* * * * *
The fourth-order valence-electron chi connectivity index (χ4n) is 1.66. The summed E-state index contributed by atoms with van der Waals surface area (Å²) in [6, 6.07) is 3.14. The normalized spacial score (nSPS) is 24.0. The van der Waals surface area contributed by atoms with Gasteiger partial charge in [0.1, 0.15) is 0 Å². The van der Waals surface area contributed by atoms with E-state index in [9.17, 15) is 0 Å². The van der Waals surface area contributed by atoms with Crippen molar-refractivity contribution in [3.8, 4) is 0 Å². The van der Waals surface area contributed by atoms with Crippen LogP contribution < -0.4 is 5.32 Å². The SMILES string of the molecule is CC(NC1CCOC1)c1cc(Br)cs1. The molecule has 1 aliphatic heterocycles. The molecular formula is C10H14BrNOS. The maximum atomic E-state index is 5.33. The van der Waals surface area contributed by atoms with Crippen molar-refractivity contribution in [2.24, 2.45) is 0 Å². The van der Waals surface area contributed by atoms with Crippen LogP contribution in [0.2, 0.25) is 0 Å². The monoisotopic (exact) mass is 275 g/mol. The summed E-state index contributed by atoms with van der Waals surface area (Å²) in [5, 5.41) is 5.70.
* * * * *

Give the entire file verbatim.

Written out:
The fourth-order valence-electron chi connectivity index (χ4n) is 1.66. The summed E-state index contributed by atoms with van der Waals surface area (Å²) in [6, 6.07) is 3.14. The normalized spacial score (nSPS) is 24.0. The van der Waals surface area contributed by atoms with Gasteiger partial charge in [0.1, 0.15) is 0 Å². The van der Waals surface area contributed by atoms with E-state index in [9.17, 15) is 0 Å². The van der Waals surface area contributed by atoms with Crippen molar-refractivity contribution in [3.8, 4) is 0 Å². The van der Waals surface area contributed by atoms with Crippen LogP contribution < -0.4 is 5.32 Å². The SMILES string of the molecule is CC(NC1CCOC1)c1cc(Br)cs1. The molecule has 1 aliphatic heterocycles. The molecular formula is C10H14BrNOS. The maximum atomic E-state index is 5.33. The van der Waals surface area contributed by atoms with Crippen molar-refractivity contribution in [2.24, 2.45) is 0 Å². The van der Waals surface area contributed by atoms with Crippen LogP contribution in [0.2, 0.25) is 0 Å². The monoisotopic (exact) mass is 275 g/mol. The summed E-state index contributed by atoms with van der Waals surface area (Å²) in [5, 5.41) is 5.70.